“The recent publication of the European IP Helpdesk case study ‘Dual licensing in academic open-source software: Synergistic effects between open-source licensing and commercial software development & exploitation’, with Estela as the main author, was the conclusion of a whole work/learning process about innovation ecosystems, focusing on the Academia – Industry interface. Estela has been performing her operations management duties at the Technology Licensing Office (SAL) with tremendous rigor and drive, being responsible for many of the positive developments of SAL. Her arrival to INESC TEC stems from the close collaboration between SAL and CPES in the H2020 Interconnect project; David Rua, head of the project, highlighted that Estela has played a key role in supporting the open calls of the project, in liaison with the project partners and myself. She’s also been involved in the definition of the project partners’ exploration plan, alongside Joana and the TNO”.

– CPES and SAL Coordinators

This nomination highlights the work/learning process on innovation ecosystems, namely in terms of Academia – Industry interface. How do you describe this work and how did it contribute to the recently published case study?

In my opinion, there’s still a gap between those who create the inventions and are usually close to academia, and those who resort to them in the business fabric. Clearly, this distance is not due to a lack of interest, since the agents involved in the innovation ecosystem have made great efforts to connect these worlds; however, I believe that there is still a mutual lack of knowledge about means/tools for knowledge transfer through models that benefit all – as well as methods to formally understand the expectations and realities of the different partners. This case study of technology licensing, developed by INESC TEC and IBT, aims to present a concrete example of how it is possible, through dual licensing, to transfer a technology for corporate use, while disseminating knowledge among our academia partners, through open-source licenses. Besides consolidating the case and its results as an education tool for us and the community, the writing process was also very important to us; interviewing those involved allowed us to understand even more about the difficulties of those who are part of the “business world”, and how INESC TEC has the necessary structure to provide legal and strategic IP support in this knowledge exchange, crucial to leverage small businesses. The case study is not very extensive and I highly recommend reading it.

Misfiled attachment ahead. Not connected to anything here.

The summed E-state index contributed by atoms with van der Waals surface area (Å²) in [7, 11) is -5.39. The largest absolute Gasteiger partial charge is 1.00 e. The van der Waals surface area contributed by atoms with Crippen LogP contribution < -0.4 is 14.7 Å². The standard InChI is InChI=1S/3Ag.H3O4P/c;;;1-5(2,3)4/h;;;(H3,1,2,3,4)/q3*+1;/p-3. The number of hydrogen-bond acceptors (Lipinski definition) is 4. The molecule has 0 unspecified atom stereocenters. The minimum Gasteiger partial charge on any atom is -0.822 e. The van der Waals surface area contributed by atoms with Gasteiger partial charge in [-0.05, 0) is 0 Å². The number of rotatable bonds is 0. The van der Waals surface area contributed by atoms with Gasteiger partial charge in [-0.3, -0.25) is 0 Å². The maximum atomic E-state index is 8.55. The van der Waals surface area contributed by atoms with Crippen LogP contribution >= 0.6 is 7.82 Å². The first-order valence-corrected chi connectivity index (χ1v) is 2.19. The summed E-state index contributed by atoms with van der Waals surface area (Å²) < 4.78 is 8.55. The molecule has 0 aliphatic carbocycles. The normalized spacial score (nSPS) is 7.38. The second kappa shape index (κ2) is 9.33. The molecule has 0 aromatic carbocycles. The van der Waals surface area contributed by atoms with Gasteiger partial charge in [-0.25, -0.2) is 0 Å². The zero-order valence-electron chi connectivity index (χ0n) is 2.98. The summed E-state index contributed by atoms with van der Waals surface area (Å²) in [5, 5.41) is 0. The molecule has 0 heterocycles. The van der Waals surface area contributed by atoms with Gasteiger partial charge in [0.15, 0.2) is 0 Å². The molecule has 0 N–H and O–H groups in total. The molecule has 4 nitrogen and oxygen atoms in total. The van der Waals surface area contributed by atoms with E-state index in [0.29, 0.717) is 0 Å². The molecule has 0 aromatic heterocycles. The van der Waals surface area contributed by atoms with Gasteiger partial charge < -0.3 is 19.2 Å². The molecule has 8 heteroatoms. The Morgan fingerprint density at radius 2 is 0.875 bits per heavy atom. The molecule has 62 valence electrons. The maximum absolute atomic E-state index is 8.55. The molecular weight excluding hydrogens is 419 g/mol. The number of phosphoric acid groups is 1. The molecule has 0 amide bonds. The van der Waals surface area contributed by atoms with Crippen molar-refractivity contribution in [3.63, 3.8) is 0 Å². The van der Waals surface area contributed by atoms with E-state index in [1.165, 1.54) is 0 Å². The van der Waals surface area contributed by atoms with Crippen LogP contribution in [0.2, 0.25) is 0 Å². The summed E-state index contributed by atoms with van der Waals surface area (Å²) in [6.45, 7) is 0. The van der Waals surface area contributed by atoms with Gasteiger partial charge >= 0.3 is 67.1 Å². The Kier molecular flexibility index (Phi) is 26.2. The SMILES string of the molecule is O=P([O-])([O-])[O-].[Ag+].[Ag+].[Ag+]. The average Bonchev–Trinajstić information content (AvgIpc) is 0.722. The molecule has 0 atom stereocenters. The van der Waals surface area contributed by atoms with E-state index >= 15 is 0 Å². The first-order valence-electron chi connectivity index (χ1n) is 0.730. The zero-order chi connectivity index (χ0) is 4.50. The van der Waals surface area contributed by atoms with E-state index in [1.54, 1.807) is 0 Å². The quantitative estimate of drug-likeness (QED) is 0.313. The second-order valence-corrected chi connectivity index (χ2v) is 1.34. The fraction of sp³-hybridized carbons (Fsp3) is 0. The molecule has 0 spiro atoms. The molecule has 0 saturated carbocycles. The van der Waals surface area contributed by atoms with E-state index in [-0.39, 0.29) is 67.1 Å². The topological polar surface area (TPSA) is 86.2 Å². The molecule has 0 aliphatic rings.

You’re also involved in the H2020 Interconnect project, namely in supporting open calls and exploitation plans. What are the main challenges associated with a project like Interconnect? What are the main results expected from the open calls? How can the exploitation of results benefit academia, industry, and society in general?

InterConnect is a massive project that features 50 partners; now, with the first Open Call, it will involve 10 more SMEs. Due to its dimension, one can easily understand the project’s huge potential; however, it requires a cautious and strategic approach, since even the smallest decisions could have a major impact – both on the daily lives of dozens of partners, and on hundreds of consumers who participate in the pilots. Seeing so many people committed to the development and testing of new solutions that can radically change the way Europe consumes energy is academically exciting; in this sense, my role (together with the team leading the ‘Exploitation’ activities) is to encourage good exploitation plans, so that the solutions created are adopted beyond the project’s timeline, thus achieving an even more lasting impact on industry and society.

Which aspects of your job do you enjoy the most?

I like to try to find ways to translate the importance of topics that are not always at the top of the researchers’ priorities (e.g., intellectual property, exploitation plans, etc.), so they can realise that devoting time and energy to those same topics could be quite beneficial. Thus, I value the openness at INESC TEC, namely to propose new means of strengthening relations and making processes increasingly transparent and less bureaucratic.

How do you comment on this nomination?